In between the receive thread and the delivery threads sit queues, of which the maximum size is controlled by the Internal/DeliveryQueueMaxSamples setting. Generally there is no need for these queues to be very large (unless one has very small samples in very large messages), their primary function is to smooth out the processing when batches of samples become available at once, for example following a retransmission.

When any of these receive buffers hit their size limit and it concerns application data, the receive thread of will wait for the queue to shrink (a compromise that is the lesser evil within the constraints of various other choices). However, discovery data will never block the receive thread.

Minimising Receive Latency

In low-latency environments, a few microseconds can be gained by processing the application data directly in the receive thread, or synchronously with respect to the incoming network traffic, instead of queueing it for asynchronous processing by a delivery thread. This happens for data transmitted with the max_latency QoS setting at most a configurable value and the transport_priority QoS setting at least a configurable value. By default, these values are inf and the maximum transport priority, effectively enabling synchronous delivery for all data.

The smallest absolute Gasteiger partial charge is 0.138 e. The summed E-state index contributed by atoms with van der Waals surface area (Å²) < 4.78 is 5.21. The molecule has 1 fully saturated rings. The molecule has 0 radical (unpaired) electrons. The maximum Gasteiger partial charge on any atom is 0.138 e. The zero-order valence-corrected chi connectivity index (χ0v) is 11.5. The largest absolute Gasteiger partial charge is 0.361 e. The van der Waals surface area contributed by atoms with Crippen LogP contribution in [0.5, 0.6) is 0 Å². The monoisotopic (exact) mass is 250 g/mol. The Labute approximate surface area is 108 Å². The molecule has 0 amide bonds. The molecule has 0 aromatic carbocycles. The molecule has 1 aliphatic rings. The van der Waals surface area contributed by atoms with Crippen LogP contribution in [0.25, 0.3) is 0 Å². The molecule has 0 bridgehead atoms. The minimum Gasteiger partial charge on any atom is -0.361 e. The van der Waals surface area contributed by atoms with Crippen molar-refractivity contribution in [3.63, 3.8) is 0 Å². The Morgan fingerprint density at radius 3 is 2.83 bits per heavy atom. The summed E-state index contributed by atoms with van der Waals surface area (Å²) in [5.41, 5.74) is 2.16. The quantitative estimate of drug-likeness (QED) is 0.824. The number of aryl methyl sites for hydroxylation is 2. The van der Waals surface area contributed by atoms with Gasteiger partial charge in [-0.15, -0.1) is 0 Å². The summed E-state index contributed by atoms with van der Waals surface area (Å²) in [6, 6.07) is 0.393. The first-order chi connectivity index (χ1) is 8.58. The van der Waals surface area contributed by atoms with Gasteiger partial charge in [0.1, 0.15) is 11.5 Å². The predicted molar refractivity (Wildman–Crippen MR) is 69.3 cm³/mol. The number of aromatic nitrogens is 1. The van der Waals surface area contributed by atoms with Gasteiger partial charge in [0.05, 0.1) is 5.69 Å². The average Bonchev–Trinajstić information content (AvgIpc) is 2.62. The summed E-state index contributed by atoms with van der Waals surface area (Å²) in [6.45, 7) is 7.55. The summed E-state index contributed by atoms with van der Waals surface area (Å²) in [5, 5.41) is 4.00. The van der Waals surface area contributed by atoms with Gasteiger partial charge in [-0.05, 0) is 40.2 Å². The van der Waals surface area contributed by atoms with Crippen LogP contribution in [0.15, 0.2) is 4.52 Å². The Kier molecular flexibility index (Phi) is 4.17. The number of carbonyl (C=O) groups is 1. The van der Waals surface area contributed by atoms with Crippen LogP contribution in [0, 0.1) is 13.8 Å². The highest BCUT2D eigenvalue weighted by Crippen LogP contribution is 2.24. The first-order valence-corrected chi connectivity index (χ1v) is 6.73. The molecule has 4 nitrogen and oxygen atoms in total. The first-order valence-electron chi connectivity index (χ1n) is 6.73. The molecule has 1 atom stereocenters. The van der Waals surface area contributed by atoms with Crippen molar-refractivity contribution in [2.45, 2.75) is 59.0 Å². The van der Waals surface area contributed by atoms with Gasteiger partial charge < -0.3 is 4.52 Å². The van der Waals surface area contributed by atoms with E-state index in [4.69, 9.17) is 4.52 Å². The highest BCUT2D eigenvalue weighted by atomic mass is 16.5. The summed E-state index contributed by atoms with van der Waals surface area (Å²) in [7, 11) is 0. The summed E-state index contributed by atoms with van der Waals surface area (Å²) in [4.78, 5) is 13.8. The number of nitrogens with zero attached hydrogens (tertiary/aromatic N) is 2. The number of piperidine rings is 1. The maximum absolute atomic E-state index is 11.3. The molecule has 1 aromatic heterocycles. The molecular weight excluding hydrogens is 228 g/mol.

Maximum Sample Size

Eclipse Cyclone DDS provides a setting, Internal/MaxSampleSize, to control the maximum size of samples that the service is willing to process. The size is the size of the (CDR) serialised payload, and the limit holds both for built-in data and for application data. The (CDR) serialised payload is never larger than the in-memory representation of the data.

On the transmitting side, samples larger than Internal/MaxSampleSize are dropped with a warning in the. Eclipse Cyclone DDS behaves as if the sample never existed.

Similarly, on the receiving side, samples large than Internal/MaxSampleSize are dropped as early as possible, immediately following the reception of a sample or fragment of one, to prevent any resources from being claimed for longer than strictly necessary. Where the transmitting side completely ignores the sample, the receiving side pretends the sample has been correctly received and, at the acknowledges reception to the writer. This allows communication to continue.